All contents of this resource were created for informational purposes only and are not intended to be a substitute for professional advice, diagnosis, or treatment. Always seek the advice of your physician, therapist, or other qualified health providers with any questions or concerns you may have.
In order to develop effective goals with your child’s team, you need to know what their strengths and areas of need are. You can determine each by conducting assessments. Assessment is the formal process where professionals analyze data to measure knowledge and skills. While schools perform assessments on a regular basis, there may come a time when you need to seek an independent assessment for a more comprehensive picture.
In this article, you will learn about:
- The different types of assessments
- School vs. independent assessments
- Evaluating progress through assessments
- Responsibilities schools have regarding Individual Education Evaluations (IEE)
Where to Begin
Assessments may evaluate a broad range of skills or be very specific to a skill area. Work with your evaluator to determine the best testing to use for your child. Once the initial assessment is complete, you should have data-driven information to develop educational or therapeutic treatment plans.
- Measures and compares your child to a large group of same age/grade level children.
- Scoring can be confusing. Ask your evaluator to explain the meaning behind the scores.
- Example scoring: a score of 90th percentile means that the individual scored higher than 90% of the same age/grade level reference group.
- Common standardized assessments:
- Autism Diagnostic Observation Schedule (ADOS)
- Childhood Autism Rating Scale (CARS)
- Wechsler Intelligence Scale for Children 5th Edition (WISC-V)
- Kaufman Test of Educational Achievement, 2nd edition (KTEA-II)
- Vineland Adaptive Behavior Scales 2nd edition (Vineland2)
- Sensory Processing Measure (SPM)
- Looks at data, but does not compare scores to other children
- Can be very specific to a skill
- Types of non-standardized assessments:
- Teacher/therapist taken data
Public School Assessment Vs. Independent Assessment
Here is a comparison of public school versus independent assessments. Knowing the difference between the two types will help you determine best fit for your child’s needs.
*Information about the federal law which states public schools only have to consider data and recommendations from independent evaluations can be found here.
Evaluating Progress Through Assessments
Now that an educational or therapeutic plan has been carried out, how do you know that it’s working? Conducting annual reviews of previous assessments allows you to compare scores and evaluate progress. This new data gives you and the providers important information on whether any changes need to be made in order to optimize progress.
- Initial assessments provide base-line data on what your child’s present level of performance is at that given time.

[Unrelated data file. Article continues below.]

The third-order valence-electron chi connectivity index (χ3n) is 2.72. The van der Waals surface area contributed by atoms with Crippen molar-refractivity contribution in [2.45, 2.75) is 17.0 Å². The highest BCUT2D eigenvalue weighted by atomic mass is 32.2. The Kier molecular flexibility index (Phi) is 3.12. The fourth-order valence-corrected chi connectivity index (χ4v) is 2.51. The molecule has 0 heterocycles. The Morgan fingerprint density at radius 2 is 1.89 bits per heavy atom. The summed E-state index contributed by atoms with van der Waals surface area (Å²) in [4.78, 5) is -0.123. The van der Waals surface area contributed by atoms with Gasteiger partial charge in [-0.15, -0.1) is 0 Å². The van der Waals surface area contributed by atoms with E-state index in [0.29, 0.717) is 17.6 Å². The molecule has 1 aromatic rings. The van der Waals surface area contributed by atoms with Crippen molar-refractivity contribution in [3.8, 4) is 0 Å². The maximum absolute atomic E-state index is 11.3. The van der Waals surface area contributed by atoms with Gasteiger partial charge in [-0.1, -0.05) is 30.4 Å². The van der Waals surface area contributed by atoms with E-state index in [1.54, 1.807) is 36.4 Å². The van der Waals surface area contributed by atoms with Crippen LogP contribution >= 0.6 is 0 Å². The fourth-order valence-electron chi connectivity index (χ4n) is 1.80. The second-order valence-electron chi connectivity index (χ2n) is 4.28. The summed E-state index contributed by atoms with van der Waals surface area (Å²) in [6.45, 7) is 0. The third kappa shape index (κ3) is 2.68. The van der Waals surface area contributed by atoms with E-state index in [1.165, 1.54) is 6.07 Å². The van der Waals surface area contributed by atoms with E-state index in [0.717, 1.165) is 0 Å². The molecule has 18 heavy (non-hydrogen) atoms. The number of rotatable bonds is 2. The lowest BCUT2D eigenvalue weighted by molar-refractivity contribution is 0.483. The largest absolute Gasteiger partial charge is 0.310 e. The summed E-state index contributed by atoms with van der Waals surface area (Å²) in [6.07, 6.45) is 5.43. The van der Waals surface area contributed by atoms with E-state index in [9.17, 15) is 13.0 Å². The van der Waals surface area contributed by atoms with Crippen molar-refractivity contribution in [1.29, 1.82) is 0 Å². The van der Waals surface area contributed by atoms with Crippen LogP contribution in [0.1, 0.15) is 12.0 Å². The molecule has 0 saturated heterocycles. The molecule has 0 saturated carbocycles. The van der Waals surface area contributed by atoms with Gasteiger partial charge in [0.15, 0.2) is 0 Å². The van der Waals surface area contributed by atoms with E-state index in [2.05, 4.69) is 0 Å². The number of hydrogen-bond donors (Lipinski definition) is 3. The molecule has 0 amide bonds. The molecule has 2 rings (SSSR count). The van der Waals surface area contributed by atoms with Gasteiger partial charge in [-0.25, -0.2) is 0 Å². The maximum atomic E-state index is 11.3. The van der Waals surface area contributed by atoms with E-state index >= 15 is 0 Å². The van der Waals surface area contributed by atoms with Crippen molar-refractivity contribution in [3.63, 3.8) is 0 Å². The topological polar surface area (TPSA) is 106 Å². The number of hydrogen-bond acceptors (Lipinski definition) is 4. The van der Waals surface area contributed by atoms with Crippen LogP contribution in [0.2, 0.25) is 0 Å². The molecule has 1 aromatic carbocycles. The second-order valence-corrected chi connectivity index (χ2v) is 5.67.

- Update them in certain specialty areas on a yearly basis (at least) a yearly basis
- Occupational therapy
- Speech therapy
- Physical therapy
- Behavior therapy
- Individual academic skills such as reading and math skills
- Comparing yearly assessment data allows parents to see progress trends and determine if intervention plans need to be changed.
- Request your child’s provider perform a standardized assessment at any time you feel it is needed to establish rate of progress or if the program is appropriate.
School District Responsibility
Law requires school districts to assess students to determine eligibility and placement in special education services. These are conducted by employees of the school district. However, there are situations when the school district must pay for an assessment to be done by a professional outside of the school district. This is called an Individual Education Evaluation (IEE).
Individual Education Evaluation (IEE)
- The public school system may be responsible for financial payment of an Independent Education Evaluation if:
- The school district cannot perform an evaluation that the IEP teams agrees a student needs.
- The parent disagrees with the school district’s evaluation results.
- If a parent disagrees, the school district may agree to funding an IEE -or- file a due process hearing.
- A due process hearing officer requests an independent assessment
- A neutral third party, with credentials equal to the school district evaluator’s, must conduct the assessment
- The school district may provide the parent with a list of qualified examiners
In summary, while public school assessments are mandatory for establishing special education services, independent evaluations provide a more comprehensive picture of your child’s strengths and needs. Independent assessments give the parents knowledge needed to make decisions on therapeutic and educational interventions.
- Wright’s Law Independent Education Evaluations
- Asperger/Autism Network: Guidelines for Neuropsychological Evaluations for Children and Teens
- Smart IEP Goals
- Therapeutic Interventions
- Special Education: IEP Tips
- TACA Special Education Conflict Resolution: Mediation and Due Process
- Percentile This! (2011 TACA Blog by Lisa Ackerman)